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Over a thousand have been devised, often for didactic reasons, as not all correlations between the chemical elements are effectively captured by the standard periodic table.
Charles Janet's left-step periodic table is the most widely used alternative to the traditional depiction of the periodic system. It organizes elements according to an idealized orbital filling (instead of valence). For example, the elements Sc to Zn are shown as a 3d block implying orbital occupancy [Ar] 4s2 3dx. (Although Cr and Cu are exceptions in the gas-phase, the idealized configurations are not too far away from the ground state, and the energy difference is small enough to be controlled by the chemical environment.)
Compared to the common layout, the left-step table has these changes:
In the result, the order is still consistently by atomic number (Z), 1–120.
In Theodor Benfey's periodic table the elements form a two-dimensional spiral, starting from hydrogen, and folding their way around two peninsulas, the transition metals, and lanthanides and actinides. A superactinide island is already slotted in. The Benfey table has some unique aspects that very few tables represent. An example of this is the placement hydrogen has in the spiral. In most tables, hydrogen seems like the "odd one out". The reason for this is because hydrogen, whilst having the same valence electron configuration as the alkali metals, has the properties of a halogen. The Benfey table gets around this conundrum by expanding the hydrogen box around both the alkali metals and the halogens.
Paul Giguère's 3-D periodic table consists of four connected billboards with the elements written on the front and the back. The first billboard has the group 1 elements on the front and the group 2 elements at the back, with hydrogen and helium omitted altogether. At a 90° angle the second billboard contains the groups 13 to 18 front and back. Two more billboards each making 90° angles contain the other elements.
Timothy Stowe's physicist's periodic table is three-dimensional with the three axes representing the principal quantum number, orbital quantum number, and orbital magnetic quantum number. Helium is again a group 2 element.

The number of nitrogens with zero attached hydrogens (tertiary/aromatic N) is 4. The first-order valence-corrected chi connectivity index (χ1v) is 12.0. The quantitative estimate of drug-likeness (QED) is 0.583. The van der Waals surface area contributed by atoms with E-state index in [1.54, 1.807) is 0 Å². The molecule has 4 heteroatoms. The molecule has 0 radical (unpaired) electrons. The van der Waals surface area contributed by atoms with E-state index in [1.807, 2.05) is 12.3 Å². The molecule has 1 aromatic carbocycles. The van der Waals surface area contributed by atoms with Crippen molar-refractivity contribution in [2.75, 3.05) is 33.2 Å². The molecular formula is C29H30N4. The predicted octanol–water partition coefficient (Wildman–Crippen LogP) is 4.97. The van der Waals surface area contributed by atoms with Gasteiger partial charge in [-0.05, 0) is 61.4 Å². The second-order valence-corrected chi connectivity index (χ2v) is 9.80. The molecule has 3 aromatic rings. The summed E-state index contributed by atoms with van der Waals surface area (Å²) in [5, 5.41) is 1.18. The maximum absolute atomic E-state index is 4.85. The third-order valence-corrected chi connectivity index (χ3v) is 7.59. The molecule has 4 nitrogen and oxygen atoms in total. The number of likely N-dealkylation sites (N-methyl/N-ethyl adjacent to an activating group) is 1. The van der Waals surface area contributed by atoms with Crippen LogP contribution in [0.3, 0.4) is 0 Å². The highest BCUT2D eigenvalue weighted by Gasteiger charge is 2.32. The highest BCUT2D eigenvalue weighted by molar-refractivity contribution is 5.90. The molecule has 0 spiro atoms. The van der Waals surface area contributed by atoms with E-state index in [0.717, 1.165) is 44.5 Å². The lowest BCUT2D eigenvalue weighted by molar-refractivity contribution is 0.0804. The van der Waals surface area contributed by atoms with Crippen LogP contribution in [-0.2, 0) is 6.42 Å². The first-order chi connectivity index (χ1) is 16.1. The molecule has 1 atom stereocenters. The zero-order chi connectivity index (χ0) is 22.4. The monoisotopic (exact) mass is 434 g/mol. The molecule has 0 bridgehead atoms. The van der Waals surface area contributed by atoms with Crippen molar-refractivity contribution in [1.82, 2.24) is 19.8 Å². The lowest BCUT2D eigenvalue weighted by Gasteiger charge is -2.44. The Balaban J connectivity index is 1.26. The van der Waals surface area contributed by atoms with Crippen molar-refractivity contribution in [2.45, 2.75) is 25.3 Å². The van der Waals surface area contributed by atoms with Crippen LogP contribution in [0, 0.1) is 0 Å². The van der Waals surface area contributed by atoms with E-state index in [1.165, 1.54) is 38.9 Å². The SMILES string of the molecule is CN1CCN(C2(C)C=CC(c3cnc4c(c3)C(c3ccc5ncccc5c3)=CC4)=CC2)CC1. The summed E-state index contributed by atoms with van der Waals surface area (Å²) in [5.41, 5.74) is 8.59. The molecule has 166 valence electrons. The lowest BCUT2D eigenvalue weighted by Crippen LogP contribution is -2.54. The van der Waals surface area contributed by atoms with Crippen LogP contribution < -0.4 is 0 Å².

Ronald L. Rich has proposed a periodic table where elements appear more than once when appropriate. He notes that hydrogen shares properties with group 1 elements based on valency, with group 17 elements because hydrogen is a non-metal but also with the carbon group based on similarities in chemical bonding to transition metals and a similar electronegativity. In this rendition of the periodic table carbon and silicon also appear in the same group as titanium and zirconium.
The ADOMAH table is an adaptation of the left step table. Each strictly vertical column of the table has the same value of the principal quantum number n. For example, n = 3 for Fe. Each block of elements has the same value of the secondary quantum number l. For example, l = 2 for Fe. Each element entry together with all preceding elements corresponds to the electron configuration of that element (with 20 exceptions out of 118 known elements). For example, the electron configuration of Fe is determined by starting at H, which is 1s1, and counting in atomic number order. This gives a configuration of 1s2 2s2 2p6 3s2 3p6 4s2 3d6 or, in short form, [Ar] 4s2 3d6.
From Mendeleev's original periodic table, elements have been basically arranged by valence (groups in columns) and the repetition therein (periods in rows). Over the years and with discoveries in atomic structure, this schema has been adjusted and expanded, but not changed as a principle.
The oldest periodic table is the short form table (columns I–VIII) by Dmitri Mendeleev, which shows secondary chemical kinships. For example, the alkali metals and the coinage metals (copper, silver, gold) are in the same column because both groups tend to have a valence of one. This format is still used by many, as shown by this contemporary Russian short form table, which includes all elements and element names until roentgenium.
H. G. Deming used the so-called long periodic table (18 columns) in his textbook "General Chemistry", which appeared in the US for the first time in 1923 (Wiley), and was the first to designate the first two and the last five main groups with the notation "A", and the intervening transition groups with the notation "B".
The numeration was chosen so that the characteristic oxides of the B groups would correspond to those of the A groups. The iron, cobalt, and nickel groups were designated neither A nor B. The noble-gas group was originally attached (by Deming) to the left side of the periodic table. The group was later switched to the right side and usually labeled as group VIIIA.
In the research field of superatoms, clusters of atoms have properties of single atoms of another element. It is suggested to extend the periodic table with a second layer to be occupied with these cluster compounds. The latest addition to this multi-story table is the aluminium cluster ion Al−
7, which behaves like a multivalent germanium atom.
Spiral periodic table (Robert W Harrison)
The Ring Of Periodic Elements (TROPE)
Curled ribbon periodic table (J. F. Hyde)
Circular periodic table
Alternative circular periodic table
Spiral periodic table (Jan Scholten)
Mendeleev's Flower (Flower periodic table)
Binary electron shells periodic table
"Stowe" periodic table
"Zmaczynski & Bayley" periodic table
Pyramidal periodic table
Stowe–Janet–Scerri with 3D electron orbitals
4D Stowe–Janet–Scerri periodic table
A physicist's chart of the chemical elements